“By early 2018, I was back in chemotherapy, but this time it was palliative. The family visits, the wedding plans were in full swing, and preparations were underway for an overseas trip.

“It’s all planned around a healthy window that will be created if the chemo is a success,” Jill adds. “It’s functional denial, and living life to the fullest.”

Jill and Ken’s wedding in September is two months after finishing her last bout of palliative chemotherapy for ovarian cancer. The podcast, called ‘Still Jill’, is due for release on October 9.


Jill hopes the intimate five-part series will inspire an audience to care about and reflect on their own lives and bodies. They will learn why the outcomes for reproductive cancers are so poor and where the answers might lie.

“In the podcast we learn some medical things, like how ovarian cancers turn up in your brain, about how we get ovarian cancer in the first place, about why it kills nice girls like me,” Jill explains.

“We explore the balance between denial and honesty, the danger of false hope and the inevitable anxiety that comes with a terminal illness.”

“It’s also about scratching to stay alive long enough to get onto a drug trial for the incredible wave of new treatment, the immunotherapy drugs that are being hailed as a cure for melanoma.”

Jill says they are hoping to do podcast launch parties around the country to raise money for ovarian cancer research. It’s an area that is understandably very important to Jill, even if she may not realise its benefits herself.

“I have developed a lovely relationship with Dr Nikola Bowden at Hunter Medical Research Institute and have a really fun picture of me and Nikola in a fighting stance...fighting off ovarian cancer,” she says.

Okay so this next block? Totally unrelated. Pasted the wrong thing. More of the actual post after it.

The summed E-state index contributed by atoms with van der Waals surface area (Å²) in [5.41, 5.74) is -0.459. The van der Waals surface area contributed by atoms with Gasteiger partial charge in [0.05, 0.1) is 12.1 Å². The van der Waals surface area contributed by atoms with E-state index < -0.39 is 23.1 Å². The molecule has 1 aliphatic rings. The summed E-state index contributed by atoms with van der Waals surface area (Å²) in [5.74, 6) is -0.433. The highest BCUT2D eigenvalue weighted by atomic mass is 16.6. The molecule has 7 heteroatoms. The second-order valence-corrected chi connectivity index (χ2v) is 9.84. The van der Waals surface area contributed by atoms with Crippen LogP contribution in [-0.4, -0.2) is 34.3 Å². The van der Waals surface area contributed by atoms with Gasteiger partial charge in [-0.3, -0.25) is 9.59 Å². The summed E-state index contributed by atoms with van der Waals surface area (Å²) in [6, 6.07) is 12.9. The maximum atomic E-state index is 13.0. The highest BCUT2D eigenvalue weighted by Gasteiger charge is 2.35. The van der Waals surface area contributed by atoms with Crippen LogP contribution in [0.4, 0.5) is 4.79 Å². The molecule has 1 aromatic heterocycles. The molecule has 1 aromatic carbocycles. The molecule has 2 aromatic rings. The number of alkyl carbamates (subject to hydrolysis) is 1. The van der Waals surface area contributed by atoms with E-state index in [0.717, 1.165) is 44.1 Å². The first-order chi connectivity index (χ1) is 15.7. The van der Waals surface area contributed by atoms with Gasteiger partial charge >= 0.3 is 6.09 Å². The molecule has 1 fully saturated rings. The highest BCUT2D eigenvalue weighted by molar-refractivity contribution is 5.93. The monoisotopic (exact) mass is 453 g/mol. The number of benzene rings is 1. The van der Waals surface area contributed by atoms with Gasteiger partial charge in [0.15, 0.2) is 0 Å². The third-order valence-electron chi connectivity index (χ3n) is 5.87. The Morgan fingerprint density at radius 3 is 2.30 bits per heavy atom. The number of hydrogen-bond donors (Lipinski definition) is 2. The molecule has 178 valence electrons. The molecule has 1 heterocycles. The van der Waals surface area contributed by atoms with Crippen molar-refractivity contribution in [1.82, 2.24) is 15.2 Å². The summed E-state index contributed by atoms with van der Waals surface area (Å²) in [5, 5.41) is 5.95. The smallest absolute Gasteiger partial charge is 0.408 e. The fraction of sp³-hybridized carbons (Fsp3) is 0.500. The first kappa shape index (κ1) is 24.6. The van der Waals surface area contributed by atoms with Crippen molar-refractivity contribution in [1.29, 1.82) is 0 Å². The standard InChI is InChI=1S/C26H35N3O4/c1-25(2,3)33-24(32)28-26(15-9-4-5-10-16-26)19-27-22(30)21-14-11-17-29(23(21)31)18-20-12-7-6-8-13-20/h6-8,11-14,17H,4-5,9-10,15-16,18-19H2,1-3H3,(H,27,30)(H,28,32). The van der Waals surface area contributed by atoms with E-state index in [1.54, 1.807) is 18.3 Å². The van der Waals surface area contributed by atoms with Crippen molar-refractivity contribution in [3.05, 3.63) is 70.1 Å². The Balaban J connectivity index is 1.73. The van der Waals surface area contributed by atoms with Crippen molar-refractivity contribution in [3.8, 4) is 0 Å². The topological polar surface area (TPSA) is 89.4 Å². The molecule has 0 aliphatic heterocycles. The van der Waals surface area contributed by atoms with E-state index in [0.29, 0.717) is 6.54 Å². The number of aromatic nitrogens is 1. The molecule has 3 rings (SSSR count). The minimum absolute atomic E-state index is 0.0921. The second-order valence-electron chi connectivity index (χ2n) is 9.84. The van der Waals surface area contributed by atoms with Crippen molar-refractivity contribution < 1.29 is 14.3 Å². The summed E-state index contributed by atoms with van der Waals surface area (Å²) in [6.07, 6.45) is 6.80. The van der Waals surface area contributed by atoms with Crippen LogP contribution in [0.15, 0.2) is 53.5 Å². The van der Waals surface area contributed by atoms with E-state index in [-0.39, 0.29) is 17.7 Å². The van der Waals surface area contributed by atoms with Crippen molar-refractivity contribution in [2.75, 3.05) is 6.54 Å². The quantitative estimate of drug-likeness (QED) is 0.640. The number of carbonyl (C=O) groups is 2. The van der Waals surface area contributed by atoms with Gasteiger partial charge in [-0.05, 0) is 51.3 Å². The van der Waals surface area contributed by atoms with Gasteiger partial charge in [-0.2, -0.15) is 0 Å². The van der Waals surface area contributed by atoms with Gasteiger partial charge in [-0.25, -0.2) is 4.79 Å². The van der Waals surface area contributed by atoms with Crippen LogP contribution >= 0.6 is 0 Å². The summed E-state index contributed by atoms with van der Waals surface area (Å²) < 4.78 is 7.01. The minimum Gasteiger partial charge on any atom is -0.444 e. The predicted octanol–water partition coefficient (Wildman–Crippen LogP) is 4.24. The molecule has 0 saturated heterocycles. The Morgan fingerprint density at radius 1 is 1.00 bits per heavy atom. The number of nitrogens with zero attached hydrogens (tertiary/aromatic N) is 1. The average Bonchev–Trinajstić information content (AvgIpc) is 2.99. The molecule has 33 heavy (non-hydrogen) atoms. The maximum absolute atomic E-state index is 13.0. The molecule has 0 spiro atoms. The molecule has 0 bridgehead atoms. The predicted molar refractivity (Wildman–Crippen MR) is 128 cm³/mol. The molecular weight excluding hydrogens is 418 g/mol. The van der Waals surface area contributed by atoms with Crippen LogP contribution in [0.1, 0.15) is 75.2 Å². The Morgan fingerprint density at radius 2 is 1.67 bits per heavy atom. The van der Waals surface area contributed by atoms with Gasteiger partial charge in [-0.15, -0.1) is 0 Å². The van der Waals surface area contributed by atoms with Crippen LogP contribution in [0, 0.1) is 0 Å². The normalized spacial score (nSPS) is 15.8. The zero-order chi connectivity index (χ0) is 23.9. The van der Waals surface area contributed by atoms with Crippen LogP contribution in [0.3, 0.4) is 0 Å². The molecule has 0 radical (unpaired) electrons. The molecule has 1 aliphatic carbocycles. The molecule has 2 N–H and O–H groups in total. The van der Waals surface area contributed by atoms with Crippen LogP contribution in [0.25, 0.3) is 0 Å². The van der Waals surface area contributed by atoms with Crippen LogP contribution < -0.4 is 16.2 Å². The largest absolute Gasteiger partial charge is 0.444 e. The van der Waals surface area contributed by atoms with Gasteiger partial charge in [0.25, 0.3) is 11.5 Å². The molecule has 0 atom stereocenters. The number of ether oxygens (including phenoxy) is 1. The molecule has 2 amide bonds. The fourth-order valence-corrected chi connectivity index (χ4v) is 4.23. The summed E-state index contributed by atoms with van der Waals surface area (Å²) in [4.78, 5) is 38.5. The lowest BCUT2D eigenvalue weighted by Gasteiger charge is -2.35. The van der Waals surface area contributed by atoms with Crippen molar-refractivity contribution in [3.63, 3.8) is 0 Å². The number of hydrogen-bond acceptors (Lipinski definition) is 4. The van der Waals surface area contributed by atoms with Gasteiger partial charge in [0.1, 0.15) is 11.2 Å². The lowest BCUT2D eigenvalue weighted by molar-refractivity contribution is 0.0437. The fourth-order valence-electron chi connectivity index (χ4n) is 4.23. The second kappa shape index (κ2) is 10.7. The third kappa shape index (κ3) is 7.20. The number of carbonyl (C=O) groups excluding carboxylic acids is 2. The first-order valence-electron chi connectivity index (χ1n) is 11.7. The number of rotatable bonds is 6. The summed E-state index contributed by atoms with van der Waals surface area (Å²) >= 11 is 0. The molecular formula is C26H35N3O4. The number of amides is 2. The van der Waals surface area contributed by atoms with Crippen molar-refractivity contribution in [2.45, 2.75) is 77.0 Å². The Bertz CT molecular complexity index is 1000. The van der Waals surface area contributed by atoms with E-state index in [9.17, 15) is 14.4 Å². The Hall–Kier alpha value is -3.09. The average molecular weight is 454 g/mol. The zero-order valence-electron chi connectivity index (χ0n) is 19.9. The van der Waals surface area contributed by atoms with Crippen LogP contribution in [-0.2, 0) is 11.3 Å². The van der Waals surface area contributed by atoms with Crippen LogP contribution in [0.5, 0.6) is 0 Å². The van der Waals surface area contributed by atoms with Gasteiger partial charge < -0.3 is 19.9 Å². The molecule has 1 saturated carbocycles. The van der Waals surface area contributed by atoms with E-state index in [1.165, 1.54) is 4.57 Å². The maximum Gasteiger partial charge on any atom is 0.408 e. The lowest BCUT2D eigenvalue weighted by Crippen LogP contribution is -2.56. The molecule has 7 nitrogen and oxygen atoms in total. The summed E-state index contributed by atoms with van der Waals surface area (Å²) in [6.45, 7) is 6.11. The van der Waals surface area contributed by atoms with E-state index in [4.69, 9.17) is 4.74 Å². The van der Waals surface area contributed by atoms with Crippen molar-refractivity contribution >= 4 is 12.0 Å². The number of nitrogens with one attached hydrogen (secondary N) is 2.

“We turn up at lots of fundraisers and I spoke at the National Press Club this year, mentioning Nikola’s work. Ovarian Cancer Australia raised at least $25,000 as a result of the Press Club talk – I am thrilled about that. +

“While I’m well enough I need to tell this story. It could save lives.”

“As it turns out, Nikola may have a drug trial for ovarian cancer next year that could be perfect for me. Fingers crossed,” Jill adds.

But Jill isn’t only fighting to prolong her own life, she is campaigning for reproductive cancers to be better understood by women, health practitioners and funding bodies. She has spoken as a consumer advocate to the Senate Inquiry into Rare and Less Common Cancers. She was a popular guest on Richard Fidler’s Conversations program.

She has featured in a global awareness campaign run by the World Ovarian Cancer Coalition. And she is part of a Survivors Teaching Students program to expose medical and nursing students around Australia to first-hand accounts of the disease. Locally, it kicked off at the University of Newcastle on August 29.
“Every time I speak publicly I’m overwhelmed by the response. Women and their families are desperate for more information and hungry to hear other women’s stories. I believe these women will become passionate followers who will spread the word about this podcast.”

Jill says that 20 years ago it was the personal stories of women with breast cancer that helped mobilise the army of advocates underpinning its phenomenal 90 per cent survival rate.

“Tragically, women with ovarian cancer simply don’t live long enough to form such an army of advocates,” Jill says.

“This is a profoundly sad story – I’m going to die well before my time – but I can bring in moments of humour with anecdotes of unusual and funny things that have happened since I slipped out of mainstream life and into the land of terminal disease,” she adds.

“While I’m well enough I need to tell this story. It could save lives.”

‘Still Jill’ will be released 9 October 2018 on the ABC Listen App, iTunes, and many other podcast platforms.